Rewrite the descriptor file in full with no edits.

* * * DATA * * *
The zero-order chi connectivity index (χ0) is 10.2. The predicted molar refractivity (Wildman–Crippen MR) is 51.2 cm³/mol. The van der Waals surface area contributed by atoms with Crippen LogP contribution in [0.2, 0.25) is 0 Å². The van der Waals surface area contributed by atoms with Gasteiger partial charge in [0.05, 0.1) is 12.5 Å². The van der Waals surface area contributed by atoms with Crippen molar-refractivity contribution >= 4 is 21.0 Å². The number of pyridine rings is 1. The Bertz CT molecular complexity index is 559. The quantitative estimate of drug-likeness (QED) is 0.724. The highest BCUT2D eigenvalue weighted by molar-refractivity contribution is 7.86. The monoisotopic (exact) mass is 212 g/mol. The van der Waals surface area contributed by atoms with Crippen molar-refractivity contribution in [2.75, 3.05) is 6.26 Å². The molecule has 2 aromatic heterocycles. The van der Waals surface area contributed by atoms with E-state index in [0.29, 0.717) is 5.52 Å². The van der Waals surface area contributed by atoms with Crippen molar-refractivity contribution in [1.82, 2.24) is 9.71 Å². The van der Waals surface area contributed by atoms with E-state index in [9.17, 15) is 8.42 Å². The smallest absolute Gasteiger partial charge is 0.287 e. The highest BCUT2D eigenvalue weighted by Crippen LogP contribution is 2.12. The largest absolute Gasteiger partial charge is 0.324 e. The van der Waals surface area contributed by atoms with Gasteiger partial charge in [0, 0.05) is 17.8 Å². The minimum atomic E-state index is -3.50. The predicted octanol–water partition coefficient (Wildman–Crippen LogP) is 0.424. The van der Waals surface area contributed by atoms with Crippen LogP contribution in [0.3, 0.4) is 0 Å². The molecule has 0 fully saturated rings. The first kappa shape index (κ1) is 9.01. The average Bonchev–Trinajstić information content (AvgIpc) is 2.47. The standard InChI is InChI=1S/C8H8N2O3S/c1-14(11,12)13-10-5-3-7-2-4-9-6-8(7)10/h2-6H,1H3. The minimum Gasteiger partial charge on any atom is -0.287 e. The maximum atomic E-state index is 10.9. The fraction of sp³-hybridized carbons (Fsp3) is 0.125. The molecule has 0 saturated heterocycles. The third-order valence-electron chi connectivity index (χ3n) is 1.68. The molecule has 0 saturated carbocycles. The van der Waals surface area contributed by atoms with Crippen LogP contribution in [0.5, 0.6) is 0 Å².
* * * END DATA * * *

The zero-order chi connectivity index (χ0) is 10.2. The predicted molar refractivity (Wildman–Crippen MR) is 51.2 cm³/mol. The van der Waals surface area contributed by atoms with Crippen LogP contribution in [0.2, 0.25) is 0 Å². The van der Waals surface area contributed by atoms with Gasteiger partial charge in [0.05, 0.1) is 12.5 Å². The van der Waals surface area contributed by atoms with Crippen molar-refractivity contribution >= 4 is 21.0 Å². The number of pyridine rings is 1. The Bertz CT molecular complexity index is 559. The quantitative estimate of drug-likeness (QED) is 0.724. The highest BCUT2D eigenvalue weighted by molar-refractivity contribution is 7.86. The monoisotopic (exact) mass is 212 g/mol. The van der Waals surface area contributed by atoms with Crippen molar-refractivity contribution in [2.75, 3.05) is 6.26 Å². The molecule has 2 aromatic heterocycles. The van der Waals surface area contributed by atoms with E-state index in [0.29, 0.717) is 5.52 Å². The van der Waals surface area contributed by atoms with Crippen molar-refractivity contribution in [1.82, 2.24) is 9.71 Å². The van der Waals surface area contributed by atoms with E-state index in [9.17, 15) is 8.42 Å². The smallest absolute Gasteiger partial charge is 0.287 e. The highest BCUT2D eigenvalue weighted by Crippen LogP contribution is 2.12. The largest absolute Gasteiger partial charge is 0.324 e. The van der Waals surface area contributed by atoms with Gasteiger partial charge in [0, 0.05) is 17.8 Å². The minimum atomic E-state index is -3.50. The predicted octanol–water partition coefficient (Wildman–Crippen LogP) is 0.424. The van der Waals surface area contributed by atoms with Crippen LogP contribution in [0.3, 0.4) is 0 Å². The molecule has 0 fully saturated rings. The first kappa shape index (κ1) is 9.01. The average Bonchev–Trinajstić information content (AvgIpc) is 2.47. The standard InChI is InChI=1S/C8H8N2O3S/c1-14(11,12)13-10-5-3-7-2-4-9-6-8(7)10/h2-6H,1H3. The minimum Gasteiger partial charge on any atom is -0.287 e. The maximum atomic E-state index is 10.9. The fraction of sp³-hybridized carbons (Fsp3) is 0.125. The molecule has 0 saturated heterocycles. The third-order valence-electron chi connectivity index (χ3n) is 1.68. The molecule has 0 saturated carbocycles. The van der Waals surface area contributed by atoms with Crippen LogP contribution in [0.5, 0.6) is 0 Å².